You have been advocating for “democratic accountability." What institutional reforms are necessary for Malaysia to mature as a democracy?
Under Tun Mahathir, we are seeing a beginning of the reform of the judicial process, although it will take some time for all new judicial reforms to take place. While that process unfolds, judges have been asked to ensure that they adjudicate based on facts and law, and not on bribery or political influence, whatever may have happened in the past. For other institutions, such as the Anti-Corruption Commission and law enforcement agencies, we have given a clear signal that the bodies must operate professionally, effectively, and without political interference. There must be greater parliamentary oversight across the board as a check and balance on executive power. We must have a free media that can shine light on the excesses of business and government. I would also add that a critical aspect of the transition is adopting economic policies that are pro-growth and market based, while at the same time considering the welfare of the poor and marginalized who have been largely ignored. We would not be able to sustain progress toward a vibrant democracy if the country leaves the poor and marginalized behind in terms of education and distributive justice.
How should Malaysia deal with rising youth unemployment?
As a trading nation, Malaysia must attract high-value foreign investment. We must identify the obstacles companies face and develop a competitive and compelling argument for them to bring businesses into our country, particularly in the area of robotics, AI, and high-end technology. Regaining investor confidence requires the government to establish a clear, long-term policy agenda, deliver on the reforms that have been promised, and make investments in the country's education, infrastructure, and regulatory environment. At the same time, our graduates face a skills gap when it comes to filling positions. We need to redouble efforts to train the workforce of the future and ensure that the graduates that are coming into the workforce have what it takes to be competitive in a global economy.
What main challenges and opportunities do you foresee for Malaysian manufacturers around the move toward Industry 4.0?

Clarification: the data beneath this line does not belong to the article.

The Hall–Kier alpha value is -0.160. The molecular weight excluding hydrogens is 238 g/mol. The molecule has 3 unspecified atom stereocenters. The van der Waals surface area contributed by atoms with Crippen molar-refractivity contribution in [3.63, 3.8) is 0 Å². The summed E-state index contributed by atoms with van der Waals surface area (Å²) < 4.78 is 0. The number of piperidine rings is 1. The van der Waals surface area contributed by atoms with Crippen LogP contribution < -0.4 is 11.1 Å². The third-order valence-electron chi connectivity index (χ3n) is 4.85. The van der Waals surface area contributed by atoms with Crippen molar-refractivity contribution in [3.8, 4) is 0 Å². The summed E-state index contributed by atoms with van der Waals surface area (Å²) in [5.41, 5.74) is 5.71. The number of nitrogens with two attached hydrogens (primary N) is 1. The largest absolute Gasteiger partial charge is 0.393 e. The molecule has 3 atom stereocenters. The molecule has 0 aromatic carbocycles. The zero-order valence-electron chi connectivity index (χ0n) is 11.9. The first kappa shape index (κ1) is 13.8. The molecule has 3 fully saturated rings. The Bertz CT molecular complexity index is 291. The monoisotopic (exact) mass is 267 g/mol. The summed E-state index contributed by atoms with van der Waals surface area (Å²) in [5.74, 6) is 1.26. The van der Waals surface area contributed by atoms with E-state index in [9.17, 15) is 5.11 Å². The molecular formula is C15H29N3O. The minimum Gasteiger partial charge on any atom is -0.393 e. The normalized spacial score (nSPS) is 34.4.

Malaysia was a trailblazer in technology adoption, particularly with Malaysia's Multimedia Super Corridor (MSC), in the late 1990s. It is imperative that we accelerate the process and focus on promoting R&D and skills development. There are many in the SME sector who are hesitant to move into Industry 4.0, fearful of the costs they may incur and not yet convinced of the value. The government can play a role in increasing awareness and supporting the investment in capital and human resources necessary for companies to excel. We have to acknowledge that our economy can no longer be labor intensive. We should focus on high-end technology because we have the resources, and invest in skills training and development outside of the university system to ensure that all workers have an opportunity to participate in this new wave of innovation.
How should Malaysia regain investor confidence and make Malaysia attractive for FDI?
Malaysia's fundamentals are strong, and we cannot deny that as far as ease of doing business is concerned we are competitive within ASEAN. The new government's policies vis-à-vis corruption and transparency have sent a strong signal and our ranking has improved. Eliminating corrupt practices and shady deals will bring costs down for all parties. Furthermore, we can establish administrative bodies such as a Malaysian Arbitration Center to expedite the process of dispute resolution. Many of the problems foreign investors confront in Malaysia can be addressed with efficient administration, and I believe we must do everything we can to respond to their requests. We also need to make rapid improvements to our workforce to ensure workers can fill the jobs of the 21st century.